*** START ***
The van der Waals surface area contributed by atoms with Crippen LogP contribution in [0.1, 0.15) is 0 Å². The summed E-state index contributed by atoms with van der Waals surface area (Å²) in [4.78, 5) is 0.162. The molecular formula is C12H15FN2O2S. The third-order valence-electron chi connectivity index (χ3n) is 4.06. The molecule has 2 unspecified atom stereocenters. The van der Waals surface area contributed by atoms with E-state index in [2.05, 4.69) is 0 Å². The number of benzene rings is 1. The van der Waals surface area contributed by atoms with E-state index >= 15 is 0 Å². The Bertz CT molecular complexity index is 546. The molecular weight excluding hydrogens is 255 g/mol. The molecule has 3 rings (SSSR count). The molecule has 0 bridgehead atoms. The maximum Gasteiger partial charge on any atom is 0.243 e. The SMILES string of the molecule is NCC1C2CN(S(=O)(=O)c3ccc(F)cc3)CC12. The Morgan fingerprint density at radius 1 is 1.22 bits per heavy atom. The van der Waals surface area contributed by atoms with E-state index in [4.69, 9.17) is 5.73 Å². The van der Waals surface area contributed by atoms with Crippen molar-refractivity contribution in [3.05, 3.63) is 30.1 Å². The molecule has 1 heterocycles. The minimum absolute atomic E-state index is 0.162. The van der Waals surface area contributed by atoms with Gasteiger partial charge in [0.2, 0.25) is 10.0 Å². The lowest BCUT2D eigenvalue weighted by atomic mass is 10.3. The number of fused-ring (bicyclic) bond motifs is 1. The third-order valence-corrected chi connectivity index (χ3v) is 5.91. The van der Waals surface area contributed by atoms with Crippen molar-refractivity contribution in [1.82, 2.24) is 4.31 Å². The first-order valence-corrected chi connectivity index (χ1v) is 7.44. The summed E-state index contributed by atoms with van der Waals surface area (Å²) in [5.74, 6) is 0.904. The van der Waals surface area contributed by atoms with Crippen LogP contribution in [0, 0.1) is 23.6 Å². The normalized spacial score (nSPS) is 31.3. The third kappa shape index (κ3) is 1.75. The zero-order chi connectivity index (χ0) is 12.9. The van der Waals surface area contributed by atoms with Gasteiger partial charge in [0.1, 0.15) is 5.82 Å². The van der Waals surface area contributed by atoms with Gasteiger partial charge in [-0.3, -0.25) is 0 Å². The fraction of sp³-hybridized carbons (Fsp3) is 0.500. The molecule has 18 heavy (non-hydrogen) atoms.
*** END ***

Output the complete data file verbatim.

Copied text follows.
The van der Waals surface area contributed by atoms with Crippen LogP contribution in [0.1, 0.15) is 0 Å². The summed E-state index contributed by atoms with van der Waals surface area (Å²) in [4.78, 5) is 0.162. The molecular formula is C12H15FN2O2S. The third-order valence-electron chi connectivity index (χ3n) is 4.06. The molecule has 2 unspecified atom stereocenters. The van der Waals surface area contributed by atoms with E-state index in [2.05, 4.69) is 0 Å². The number of benzene rings is 1. The van der Waals surface area contributed by atoms with E-state index >= 15 is 0 Å². The Bertz CT molecular complexity index is 546. The molecular weight excluding hydrogens is 255 g/mol. The molecule has 3 rings (SSSR count). The molecule has 0 bridgehead atoms. The maximum Gasteiger partial charge on any atom is 0.243 e. The SMILES string of the molecule is NCC1C2CN(S(=O)(=O)c3ccc(F)cc3)CC12. The Morgan fingerprint density at radius 1 is 1.22 bits per heavy atom. The van der Waals surface area contributed by atoms with E-state index in [4.69, 9.17) is 5.73 Å². The van der Waals surface area contributed by atoms with Crippen molar-refractivity contribution in [3.05, 3.63) is 30.1 Å². The molecule has 1 heterocycles. The minimum absolute atomic E-state index is 0.162. The van der Waals surface area contributed by atoms with Gasteiger partial charge in [0.2, 0.25) is 10.0 Å². The lowest BCUT2D eigenvalue weighted by atomic mass is 10.3. The number of fused-ring (bicyclic) bond motifs is 1. The third-order valence-corrected chi connectivity index (χ3v) is 5.91. The van der Waals surface area contributed by atoms with Crippen molar-refractivity contribution in [1.82, 2.24) is 4.31 Å². The first-order valence-corrected chi connectivity index (χ1v) is 7.44. The summed E-state index contributed by atoms with van der Waals surface area (Å²) in [5.74, 6) is 0.904. The van der Waals surface area contributed by atoms with Crippen LogP contribution in [0, 0.1) is 23.6 Å². The normalized spacial score (nSPS) is 31.3. The third kappa shape index (κ3) is 1.75. The zero-order chi connectivity index (χ0) is 12.9. The van der Waals surface area contributed by atoms with Gasteiger partial charge in [0.1, 0.15) is 5.82 Å². The van der Waals surface area contributed by atoms with Gasteiger partial charge in [-0.3, -0.25) is 0 Å². The fraction of sp³-hybridized carbons (Fsp3) is 0.500. The molecule has 18 heavy (non-hydrogen) atoms.